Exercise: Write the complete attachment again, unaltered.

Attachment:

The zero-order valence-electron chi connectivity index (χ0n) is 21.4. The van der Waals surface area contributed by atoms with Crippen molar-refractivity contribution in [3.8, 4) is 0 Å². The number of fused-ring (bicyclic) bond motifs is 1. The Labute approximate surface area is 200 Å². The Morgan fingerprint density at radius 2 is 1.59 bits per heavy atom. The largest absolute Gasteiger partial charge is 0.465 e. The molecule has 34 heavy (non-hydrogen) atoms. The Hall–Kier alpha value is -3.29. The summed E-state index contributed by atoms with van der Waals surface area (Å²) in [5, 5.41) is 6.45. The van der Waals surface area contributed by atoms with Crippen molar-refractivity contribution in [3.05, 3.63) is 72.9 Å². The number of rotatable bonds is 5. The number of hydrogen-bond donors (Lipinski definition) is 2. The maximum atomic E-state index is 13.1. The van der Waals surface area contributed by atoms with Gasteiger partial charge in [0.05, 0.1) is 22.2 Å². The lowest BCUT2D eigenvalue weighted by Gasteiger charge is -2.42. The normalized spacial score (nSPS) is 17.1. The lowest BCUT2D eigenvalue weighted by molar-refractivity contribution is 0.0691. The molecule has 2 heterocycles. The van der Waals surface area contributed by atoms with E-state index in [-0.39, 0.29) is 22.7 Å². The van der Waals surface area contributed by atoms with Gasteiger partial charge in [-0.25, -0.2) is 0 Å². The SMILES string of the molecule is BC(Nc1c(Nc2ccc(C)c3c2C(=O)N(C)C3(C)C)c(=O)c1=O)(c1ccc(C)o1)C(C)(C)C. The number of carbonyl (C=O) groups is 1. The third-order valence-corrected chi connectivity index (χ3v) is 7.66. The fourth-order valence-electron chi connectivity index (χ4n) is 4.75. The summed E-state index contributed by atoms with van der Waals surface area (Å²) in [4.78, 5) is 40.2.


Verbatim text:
The zero-order valence-electron chi connectivity index (χ0n) is 21.4. The van der Waals surface area contributed by atoms with Crippen molar-refractivity contribution in [3.8, 4) is 0 Å². The number of fused-ring (bicyclic) bond motifs is 1. The Labute approximate surface area is 200 Å². The Morgan fingerprint density at radius 2 is 1.59 bits per heavy atom. The largest absolute Gasteiger partial charge is 0.465 e. The molecule has 34 heavy (non-hydrogen) atoms. The Hall–Kier alpha value is -3.29. The summed E-state index contributed by atoms with van der Waals surface area (Å²) in [5, 5.41) is 6.45. The van der Waals surface area contributed by atoms with Crippen molar-refractivity contribution in [3.05, 3.63) is 72.9 Å². The number of rotatable bonds is 5. The number of hydrogen-bond donors (Lipinski definition) is 2. The maximum atomic E-state index is 13.1. The van der Waals surface area contributed by atoms with Gasteiger partial charge in [0.05, 0.1) is 22.2 Å². The lowest BCUT2D eigenvalue weighted by Gasteiger charge is -2.42. The normalized spacial score (nSPS) is 17.1. The lowest BCUT2D eigenvalue weighted by molar-refractivity contribution is 0.0691. The molecule has 2 heterocycles. The van der Waals surface area contributed by atoms with E-state index in [-0.39, 0.29) is 22.7 Å². The van der Waals surface area contributed by atoms with Gasteiger partial charge in [-0.25, -0.2) is 0 Å². The SMILES string of the molecule is BC(Nc1c(Nc2ccc(C)c3c2C(=O)N(C)C3(C)C)c(=O)c1=O)(c1ccc(C)o1)C(C)(C)C. The number of carbonyl (C=O) groups is 1. The third-order valence-corrected chi connectivity index (χ3v) is 7.66. The fourth-order valence-electron chi connectivity index (χ4n) is 4.75. The summed E-state index contributed by atoms with van der Waals surface area (Å²) in [4.78, 5) is 40.2.